Thursday, July 26, 2007

Why should we care about sustainability, if China and the US don't?

I live in the UK, and a question some people here ask is this: why should we bother about emissions in our small country when any small change on our part will be as nothing next to the impact of China and the US? In my view, this argument is wrong-headed because it ignores the manner in which preferences shift over time.

Consider slavery. At some point, in some "liberal" enclave, some people would have started thinking that slavery was morally wrong. At that point, a nay-sayer could reasonably have pointed out that all the total amount of slave-owning in the room was tiny compared with the vast mass of slave-owning in the Deep South, say. Yet it should be clear in retrospect that the efforts of an initial minority to argue a morally correct case can pay off, as more and more people start to listen and see their own values change. (It seems to me that such changes can be seen as propagating through a network, and can be highly non-linear, such that after a slow start things can really gather pace.)

Moving back to the present, when we in Britain see some European countries recycling and controlling their output of rubbish more effectively than we do, and when we see Germany's sustainable energy use at 12% and rising, it affects our political debate. Equally, when policy experts elsewhere look at our rapid adoption of leading standards for sustainable fishery (MSC) and forestry (FSC), they can see that it is possible to make these issues important to consumers.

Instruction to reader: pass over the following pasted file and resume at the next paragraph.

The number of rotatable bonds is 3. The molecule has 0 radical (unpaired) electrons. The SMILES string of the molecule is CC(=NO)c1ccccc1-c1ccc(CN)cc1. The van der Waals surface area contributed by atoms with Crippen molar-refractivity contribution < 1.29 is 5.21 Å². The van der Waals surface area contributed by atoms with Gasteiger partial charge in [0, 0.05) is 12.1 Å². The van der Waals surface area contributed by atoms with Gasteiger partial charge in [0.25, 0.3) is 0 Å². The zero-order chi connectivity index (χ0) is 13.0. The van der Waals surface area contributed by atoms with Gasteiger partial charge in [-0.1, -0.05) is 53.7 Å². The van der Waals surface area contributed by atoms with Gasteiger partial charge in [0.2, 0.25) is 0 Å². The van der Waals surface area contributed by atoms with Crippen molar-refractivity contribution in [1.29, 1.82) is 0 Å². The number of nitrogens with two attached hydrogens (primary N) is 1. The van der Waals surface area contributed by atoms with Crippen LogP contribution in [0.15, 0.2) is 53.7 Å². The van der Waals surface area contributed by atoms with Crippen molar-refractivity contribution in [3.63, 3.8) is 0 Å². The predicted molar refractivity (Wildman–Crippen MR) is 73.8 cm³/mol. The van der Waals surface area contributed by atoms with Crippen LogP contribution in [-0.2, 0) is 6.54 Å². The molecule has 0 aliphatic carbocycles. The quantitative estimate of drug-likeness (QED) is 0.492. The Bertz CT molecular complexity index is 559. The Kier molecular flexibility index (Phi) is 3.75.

These effects are certainly going to be subtle at first, but nonetheless very real. It's just much more powerful to be able to point to a policy choice that is already in place elsewhere, rather than an abstract idea which has not been tried. In addition, technologies or standards which are already working elsewhere are relatively easy to import. We hear this argument all the time in the context of the diffusion of technology, but I think it's just as applicable to ideas.

It therefore makes sense for a small country (or individual) to "go green" on three counts. First, the reduction in impacts, however small, is a good in and of itself. Second, there is a political and moral “ripple effect” which can be a potent source of change, both within and between countries. Third, the push to develop new technologies, standards, accounting practices in one place give late movers elsewhere working tools which can then be rapidly adopted.

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